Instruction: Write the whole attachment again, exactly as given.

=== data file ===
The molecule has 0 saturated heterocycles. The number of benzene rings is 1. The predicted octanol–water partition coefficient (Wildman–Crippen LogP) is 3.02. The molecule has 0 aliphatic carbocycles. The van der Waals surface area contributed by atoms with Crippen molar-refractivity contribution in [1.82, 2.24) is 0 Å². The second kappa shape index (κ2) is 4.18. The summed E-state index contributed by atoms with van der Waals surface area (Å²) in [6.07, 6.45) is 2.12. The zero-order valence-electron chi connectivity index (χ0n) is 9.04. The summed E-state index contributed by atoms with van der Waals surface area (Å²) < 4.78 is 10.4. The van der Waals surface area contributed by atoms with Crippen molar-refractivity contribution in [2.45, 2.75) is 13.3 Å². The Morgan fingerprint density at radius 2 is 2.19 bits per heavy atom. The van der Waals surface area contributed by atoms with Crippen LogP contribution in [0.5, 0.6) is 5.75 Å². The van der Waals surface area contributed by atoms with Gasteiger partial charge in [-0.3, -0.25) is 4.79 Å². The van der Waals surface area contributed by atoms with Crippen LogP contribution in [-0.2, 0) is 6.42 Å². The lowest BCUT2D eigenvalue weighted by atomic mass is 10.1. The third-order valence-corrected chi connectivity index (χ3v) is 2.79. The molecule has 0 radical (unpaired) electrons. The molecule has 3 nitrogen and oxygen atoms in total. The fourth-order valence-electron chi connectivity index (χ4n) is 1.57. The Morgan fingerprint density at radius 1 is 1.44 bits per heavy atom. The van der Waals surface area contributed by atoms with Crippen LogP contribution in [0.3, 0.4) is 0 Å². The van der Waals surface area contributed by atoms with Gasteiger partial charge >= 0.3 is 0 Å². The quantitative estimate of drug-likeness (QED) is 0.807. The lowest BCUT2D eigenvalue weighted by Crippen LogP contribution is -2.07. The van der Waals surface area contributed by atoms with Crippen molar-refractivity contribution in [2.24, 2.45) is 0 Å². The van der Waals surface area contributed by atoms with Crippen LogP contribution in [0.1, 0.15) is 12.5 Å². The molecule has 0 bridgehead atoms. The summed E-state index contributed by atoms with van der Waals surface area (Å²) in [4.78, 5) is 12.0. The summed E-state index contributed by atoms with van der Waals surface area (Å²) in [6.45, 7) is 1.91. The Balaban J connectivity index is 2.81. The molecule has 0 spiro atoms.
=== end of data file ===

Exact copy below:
The molecule has 0 saturated heterocycles. The number of benzene rings is 1. The predicted octanol–water partition coefficient (Wildman–Crippen LogP) is 3.02. The molecule has 0 aliphatic carbocycles. The van der Waals surface area contributed by atoms with Crippen molar-refractivity contribution in [1.82, 2.24) is 0 Å². The second kappa shape index (κ2) is 4.18. The summed E-state index contributed by atoms with van der Waals surface area (Å²) in [6.07, 6.45) is 2.12. The zero-order valence-electron chi connectivity index (χ0n) is 9.04. The summed E-state index contributed by atoms with van der Waals surface area (Å²) < 4.78 is 10.4. The van der Waals surface area contributed by atoms with Crippen molar-refractivity contribution in [2.45, 2.75) is 13.3 Å². The Morgan fingerprint density at radius 2 is 2.19 bits per heavy atom. The van der Waals surface area contributed by atoms with Crippen LogP contribution in [0.5, 0.6) is 5.75 Å². The van der Waals surface area contributed by atoms with Gasteiger partial charge in [-0.3, -0.25) is 4.79 Å². The van der Waals surface area contributed by atoms with Crippen LogP contribution in [-0.2, 0) is 6.42 Å². The lowest BCUT2D eigenvalue weighted by atomic mass is 10.1. The third-order valence-corrected chi connectivity index (χ3v) is 2.79. The molecule has 0 radical (unpaired) electrons. The molecule has 3 nitrogen and oxygen atoms in total. The fourth-order valence-electron chi connectivity index (χ4n) is 1.57. The Morgan fingerprint density at radius 1 is 1.44 bits per heavy atom. The van der Waals surface area contributed by atoms with Crippen LogP contribution in [0.3, 0.4) is 0 Å². The van der Waals surface area contributed by atoms with Gasteiger partial charge >= 0.3 is 0 Å². The quantitative estimate of drug-likeness (QED) is 0.807. The lowest BCUT2D eigenvalue weighted by Crippen LogP contribution is -2.07. The van der Waals surface area contributed by atoms with Crippen molar-refractivity contribution in [2.24, 2.45) is 0 Å². The van der Waals surface area contributed by atoms with Crippen LogP contribution in [0.1, 0.15) is 12.5 Å². The molecule has 0 bridgehead atoms. The summed E-state index contributed by atoms with van der Waals surface area (Å²) in [4.78, 5) is 12.0. The summed E-state index contributed by atoms with van der Waals surface area (Å²) in [6.45, 7) is 1.91. The Balaban J connectivity index is 2.81. The molecule has 0 spiro atoms.